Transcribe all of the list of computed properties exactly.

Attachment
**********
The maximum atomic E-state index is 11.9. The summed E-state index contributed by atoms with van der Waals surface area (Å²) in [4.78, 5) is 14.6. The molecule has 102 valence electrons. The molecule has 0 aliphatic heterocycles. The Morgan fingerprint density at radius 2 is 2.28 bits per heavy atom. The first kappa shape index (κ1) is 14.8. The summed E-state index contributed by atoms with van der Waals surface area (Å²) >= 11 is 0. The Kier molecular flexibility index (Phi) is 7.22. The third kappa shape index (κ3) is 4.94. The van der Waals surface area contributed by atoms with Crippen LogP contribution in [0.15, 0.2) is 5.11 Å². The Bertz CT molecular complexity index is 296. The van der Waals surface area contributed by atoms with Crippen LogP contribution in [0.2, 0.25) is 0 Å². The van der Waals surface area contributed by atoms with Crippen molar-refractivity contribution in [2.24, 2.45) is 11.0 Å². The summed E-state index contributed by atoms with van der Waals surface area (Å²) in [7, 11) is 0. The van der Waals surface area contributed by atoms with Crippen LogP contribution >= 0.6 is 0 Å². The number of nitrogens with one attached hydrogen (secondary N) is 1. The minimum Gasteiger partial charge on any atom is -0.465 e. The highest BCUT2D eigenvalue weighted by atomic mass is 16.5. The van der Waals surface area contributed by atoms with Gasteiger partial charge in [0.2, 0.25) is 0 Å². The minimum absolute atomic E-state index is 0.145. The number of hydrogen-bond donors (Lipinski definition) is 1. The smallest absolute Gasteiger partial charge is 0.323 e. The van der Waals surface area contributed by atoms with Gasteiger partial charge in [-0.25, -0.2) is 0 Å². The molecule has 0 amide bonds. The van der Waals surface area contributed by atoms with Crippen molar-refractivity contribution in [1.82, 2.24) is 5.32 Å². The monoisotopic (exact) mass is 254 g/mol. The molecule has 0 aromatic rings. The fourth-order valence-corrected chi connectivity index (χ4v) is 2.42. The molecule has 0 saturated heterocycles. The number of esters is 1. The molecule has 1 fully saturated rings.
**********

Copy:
The maximum atomic E-state index is 11.9. The summed E-state index contributed by atoms with van der Waals surface area (Å²) in [4.78, 5) is 14.6. The molecule has 102 valence electrons. The molecule has 0 aliphatic heterocycles. The Morgan fingerprint density at radius 2 is 2.28 bits per heavy atom. The first kappa shape index (κ1) is 14.8. The summed E-state index contributed by atoms with van der Waals surface area (Å²) >= 11 is 0. The Kier molecular flexibility index (Phi) is 7.22. The third kappa shape index (κ3) is 4.94. The van der Waals surface area contributed by atoms with Crippen LogP contribution in [0.15, 0.2) is 5.11 Å². The Bertz CT molecular complexity index is 296. The van der Waals surface area contributed by atoms with Crippen LogP contribution in [0.2, 0.25) is 0 Å². The van der Waals surface area contributed by atoms with Crippen molar-refractivity contribution in [2.24, 2.45) is 11.0 Å². The summed E-state index contributed by atoms with van der Waals surface area (Å²) in [7, 11) is 0. The van der Waals surface area contributed by atoms with Crippen LogP contribution >= 0.6 is 0 Å². The number of nitrogens with one attached hydrogen (secondary N) is 1. The minimum Gasteiger partial charge on any atom is -0.465 e. The highest BCUT2D eigenvalue weighted by atomic mass is 16.5. The van der Waals surface area contributed by atoms with Gasteiger partial charge in [0.2, 0.25) is 0 Å². The minimum absolute atomic E-state index is 0.145. The number of hydrogen-bond donors (Lipinski definition) is 1. The smallest absolute Gasteiger partial charge is 0.323 e. The van der Waals surface area contributed by atoms with Gasteiger partial charge in [-0.25, -0.2) is 0 Å². The molecule has 0 amide bonds. The van der Waals surface area contributed by atoms with Crippen molar-refractivity contribution in [1.82, 2.24) is 5.32 Å². The monoisotopic (exact) mass is 254 g/mol. The molecule has 0 aromatic rings. The fourth-order valence-corrected chi connectivity index (χ4v) is 2.42. The molecule has 0 saturated heterocycles. The number of esters is 1. The molecule has 1 fully saturated rings.